London’s congestion levels soar as train drivers’ strike wreaks havoc
London’s congestion levels soared this morning as the train drivers’ strike forced millions of commuters to drive into the capital.
Data published today by Tomtom shows that congestion levels were between 42 and 62 per cent earlier this morning, up from an average of between 30 to 50 per cent.
“Today’s rail strike has yet again caused severe disruption for commuters across the capital, with only one in ten train services expected to run throughout the day,” said Tomtom’s traffic expert Andy Marchant.
“The situation has only worsened this morning as the biggest rail strike action yet has upended typical road travel patterns nationwide.”
Members of union Aslef have walked out in a long-standing dispute over salaries, in what many consider the biggest strike action in a generation.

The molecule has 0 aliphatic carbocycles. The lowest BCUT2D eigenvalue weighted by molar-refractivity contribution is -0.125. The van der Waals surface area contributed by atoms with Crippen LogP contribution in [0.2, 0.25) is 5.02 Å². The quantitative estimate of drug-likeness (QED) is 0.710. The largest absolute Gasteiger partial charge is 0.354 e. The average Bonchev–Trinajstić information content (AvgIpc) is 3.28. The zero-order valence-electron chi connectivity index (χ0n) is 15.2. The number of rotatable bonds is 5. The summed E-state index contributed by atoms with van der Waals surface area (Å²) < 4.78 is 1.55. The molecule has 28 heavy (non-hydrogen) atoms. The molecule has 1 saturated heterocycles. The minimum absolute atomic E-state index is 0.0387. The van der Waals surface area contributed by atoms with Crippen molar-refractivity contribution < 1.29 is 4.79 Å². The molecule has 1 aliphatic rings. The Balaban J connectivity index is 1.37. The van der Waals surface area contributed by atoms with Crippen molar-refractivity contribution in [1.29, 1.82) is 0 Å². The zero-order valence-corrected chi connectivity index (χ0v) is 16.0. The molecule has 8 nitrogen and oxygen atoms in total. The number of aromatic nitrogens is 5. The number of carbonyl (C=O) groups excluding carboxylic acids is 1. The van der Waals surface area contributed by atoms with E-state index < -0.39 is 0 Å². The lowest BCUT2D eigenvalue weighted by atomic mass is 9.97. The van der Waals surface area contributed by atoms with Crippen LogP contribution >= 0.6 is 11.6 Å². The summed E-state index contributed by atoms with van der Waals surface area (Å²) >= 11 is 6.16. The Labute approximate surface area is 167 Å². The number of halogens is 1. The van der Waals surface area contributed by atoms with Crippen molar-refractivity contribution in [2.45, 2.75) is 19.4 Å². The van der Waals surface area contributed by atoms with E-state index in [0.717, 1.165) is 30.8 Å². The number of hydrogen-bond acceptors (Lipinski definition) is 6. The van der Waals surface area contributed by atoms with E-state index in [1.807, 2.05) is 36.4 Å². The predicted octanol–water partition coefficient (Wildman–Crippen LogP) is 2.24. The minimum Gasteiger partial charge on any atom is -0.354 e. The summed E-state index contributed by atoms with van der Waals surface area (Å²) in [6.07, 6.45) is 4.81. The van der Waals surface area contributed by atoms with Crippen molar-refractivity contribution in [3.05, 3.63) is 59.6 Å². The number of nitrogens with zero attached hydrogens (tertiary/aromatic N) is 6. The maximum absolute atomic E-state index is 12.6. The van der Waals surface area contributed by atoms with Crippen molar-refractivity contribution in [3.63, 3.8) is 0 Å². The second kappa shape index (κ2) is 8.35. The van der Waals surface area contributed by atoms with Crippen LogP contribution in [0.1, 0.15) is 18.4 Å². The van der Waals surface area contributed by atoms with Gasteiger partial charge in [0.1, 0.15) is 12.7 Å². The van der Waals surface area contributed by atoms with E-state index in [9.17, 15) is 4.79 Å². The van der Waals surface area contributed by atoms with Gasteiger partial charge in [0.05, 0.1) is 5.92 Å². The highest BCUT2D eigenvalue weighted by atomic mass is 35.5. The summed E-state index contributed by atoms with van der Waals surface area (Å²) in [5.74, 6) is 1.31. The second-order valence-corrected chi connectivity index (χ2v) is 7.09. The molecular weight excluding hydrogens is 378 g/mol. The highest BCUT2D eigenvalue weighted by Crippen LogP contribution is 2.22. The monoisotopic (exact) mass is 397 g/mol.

Train drivers at 15 companies have today brought the wider transport network to its knees, as some areas have no trains all day long.
Aslef made headlines yesterday when general secretary Mick Whelan told the Telegraph the union was doing “its own thing” and that train drivers were “not led by the RMT and Mick Lynch”.
“We are months and months away from resolving anything,” Whelan told the outlet.
“There is an awful lot of either deliberate misunderstanding of the process by the government, or they’re just misleading the public.”
The Department for Transport (DfT) was approached for comment.
Aslef’s industrial action comes as 40,000 members of the union RMT working at Network Rail and 14 other operators also walk out this week after rejecting a 9 and 8 pay increase respectively.
RMT general secretary Mick Lynch has been at the centre of controversies due to his antagonistic relationship with government ministers, as he has often accused the DfT of blocking negotiations between unions and train operators. The claims have always been denied by ministers.
Lynch yesterday said government talks will resume on Monday.